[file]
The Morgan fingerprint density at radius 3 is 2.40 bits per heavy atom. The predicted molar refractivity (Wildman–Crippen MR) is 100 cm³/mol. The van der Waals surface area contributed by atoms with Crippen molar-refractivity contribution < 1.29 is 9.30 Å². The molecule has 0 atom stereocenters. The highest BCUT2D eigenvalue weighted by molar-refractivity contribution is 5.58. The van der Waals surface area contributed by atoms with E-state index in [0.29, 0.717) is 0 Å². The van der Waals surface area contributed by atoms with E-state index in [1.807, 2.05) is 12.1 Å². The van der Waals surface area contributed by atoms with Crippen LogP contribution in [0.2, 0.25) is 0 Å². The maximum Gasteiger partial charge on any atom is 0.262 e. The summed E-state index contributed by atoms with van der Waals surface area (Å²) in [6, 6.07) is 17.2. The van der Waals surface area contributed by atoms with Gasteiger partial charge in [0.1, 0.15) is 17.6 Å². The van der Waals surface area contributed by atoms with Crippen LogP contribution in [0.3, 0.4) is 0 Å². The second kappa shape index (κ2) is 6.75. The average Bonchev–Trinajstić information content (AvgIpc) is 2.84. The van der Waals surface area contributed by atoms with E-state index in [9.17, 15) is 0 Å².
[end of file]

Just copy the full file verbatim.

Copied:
The Morgan fingerprint density at radius 3 is 2.40 bits per heavy atom. The predicted molar refractivity (Wildman–Crippen MR) is 100 cm³/mol. The van der Waals surface area contributed by atoms with Crippen molar-refractivity contribution < 1.29 is 9.30 Å². The molecule has 0 atom stereocenters. The highest BCUT2D eigenvalue weighted by molar-refractivity contribution is 5.58. The van der Waals surface area contributed by atoms with E-state index in [0.29, 0.717) is 0 Å². The van der Waals surface area contributed by atoms with E-state index in [1.807, 2.05) is 12.1 Å². The van der Waals surface area contributed by atoms with Crippen LogP contribution in [0.2, 0.25) is 0 Å². The maximum Gasteiger partial charge on any atom is 0.262 e. The summed E-state index contributed by atoms with van der Waals surface area (Å²) in [6, 6.07) is 17.2. The van der Waals surface area contributed by atoms with Gasteiger partial charge in [0.1, 0.15) is 17.6 Å². The van der Waals surface area contributed by atoms with Crippen LogP contribution in [0.3, 0.4) is 0 Å². The second kappa shape index (κ2) is 6.75. The average Bonchev–Trinajstić information content (AvgIpc) is 2.84. The van der Waals surface area contributed by atoms with E-state index in [9.17, 15) is 0 Å².